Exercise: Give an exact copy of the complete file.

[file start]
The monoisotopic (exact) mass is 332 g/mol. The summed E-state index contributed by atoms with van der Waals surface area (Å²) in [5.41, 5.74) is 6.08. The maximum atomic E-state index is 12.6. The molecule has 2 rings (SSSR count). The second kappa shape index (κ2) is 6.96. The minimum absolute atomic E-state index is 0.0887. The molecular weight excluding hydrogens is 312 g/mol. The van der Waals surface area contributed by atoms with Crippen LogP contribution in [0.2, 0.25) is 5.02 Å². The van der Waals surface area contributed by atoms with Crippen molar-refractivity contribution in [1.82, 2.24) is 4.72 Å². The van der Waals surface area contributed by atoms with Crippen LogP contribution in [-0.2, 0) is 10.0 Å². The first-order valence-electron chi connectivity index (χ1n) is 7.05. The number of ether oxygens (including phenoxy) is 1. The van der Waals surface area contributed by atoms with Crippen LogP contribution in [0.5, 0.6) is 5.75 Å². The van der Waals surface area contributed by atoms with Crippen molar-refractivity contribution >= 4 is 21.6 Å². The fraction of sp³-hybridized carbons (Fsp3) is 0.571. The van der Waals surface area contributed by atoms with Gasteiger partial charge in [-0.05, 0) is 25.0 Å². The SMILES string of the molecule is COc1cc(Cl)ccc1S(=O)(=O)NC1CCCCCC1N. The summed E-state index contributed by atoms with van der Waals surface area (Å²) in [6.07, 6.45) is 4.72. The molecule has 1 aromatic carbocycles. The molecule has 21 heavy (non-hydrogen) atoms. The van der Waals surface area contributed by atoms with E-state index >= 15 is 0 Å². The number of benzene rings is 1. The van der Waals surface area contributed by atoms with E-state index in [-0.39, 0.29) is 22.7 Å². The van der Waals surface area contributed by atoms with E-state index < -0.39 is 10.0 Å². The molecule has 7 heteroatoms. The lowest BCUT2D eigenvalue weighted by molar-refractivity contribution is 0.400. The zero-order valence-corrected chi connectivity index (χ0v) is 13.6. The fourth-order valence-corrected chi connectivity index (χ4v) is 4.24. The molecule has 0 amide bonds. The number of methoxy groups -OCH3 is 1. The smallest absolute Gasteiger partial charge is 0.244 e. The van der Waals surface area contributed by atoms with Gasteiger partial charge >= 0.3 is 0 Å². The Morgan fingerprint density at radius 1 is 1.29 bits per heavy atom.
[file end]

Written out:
The monoisotopic (exact) mass is 332 g/mol. The summed E-state index contributed by atoms with van der Waals surface area (Å²) in [5.41, 5.74) is 6.08. The maximum atomic E-state index is 12.6. The molecule has 2 rings (SSSR count). The second kappa shape index (κ2) is 6.96. The minimum absolute atomic E-state index is 0.0887. The molecular weight excluding hydrogens is 312 g/mol. The van der Waals surface area contributed by atoms with Crippen LogP contribution in [0.2, 0.25) is 5.02 Å². The van der Waals surface area contributed by atoms with Crippen molar-refractivity contribution in [1.82, 2.24) is 4.72 Å². The van der Waals surface area contributed by atoms with Crippen LogP contribution in [-0.2, 0) is 10.0 Å². The first-order valence-electron chi connectivity index (χ1n) is 7.05. The number of ether oxygens (including phenoxy) is 1. The van der Waals surface area contributed by atoms with Crippen LogP contribution in [0.5, 0.6) is 5.75 Å². The van der Waals surface area contributed by atoms with Crippen molar-refractivity contribution >= 4 is 21.6 Å². The fraction of sp³-hybridized carbons (Fsp3) is 0.571. The van der Waals surface area contributed by atoms with Gasteiger partial charge in [-0.05, 0) is 25.0 Å². The SMILES string of the molecule is COc1cc(Cl)ccc1S(=O)(=O)NC1CCCCCC1N. The summed E-state index contributed by atoms with van der Waals surface area (Å²) in [6.07, 6.45) is 4.72. The molecule has 1 aromatic carbocycles. The molecule has 21 heavy (non-hydrogen) atoms. The van der Waals surface area contributed by atoms with E-state index >= 15 is 0 Å². The number of benzene rings is 1. The van der Waals surface area contributed by atoms with E-state index in [-0.39, 0.29) is 22.7 Å². The van der Waals surface area contributed by atoms with E-state index < -0.39 is 10.0 Å². The molecule has 7 heteroatoms. The lowest BCUT2D eigenvalue weighted by molar-refractivity contribution is 0.400. The zero-order valence-corrected chi connectivity index (χ0v) is 13.6. The fourth-order valence-corrected chi connectivity index (χ4v) is 4.24. The molecule has 0 amide bonds. The number of methoxy groups -OCH3 is 1. The smallest absolute Gasteiger partial charge is 0.244 e. The van der Waals surface area contributed by atoms with Gasteiger partial charge >= 0.3 is 0 Å². The Morgan fingerprint density at radius 1 is 1.29 bits per heavy atom.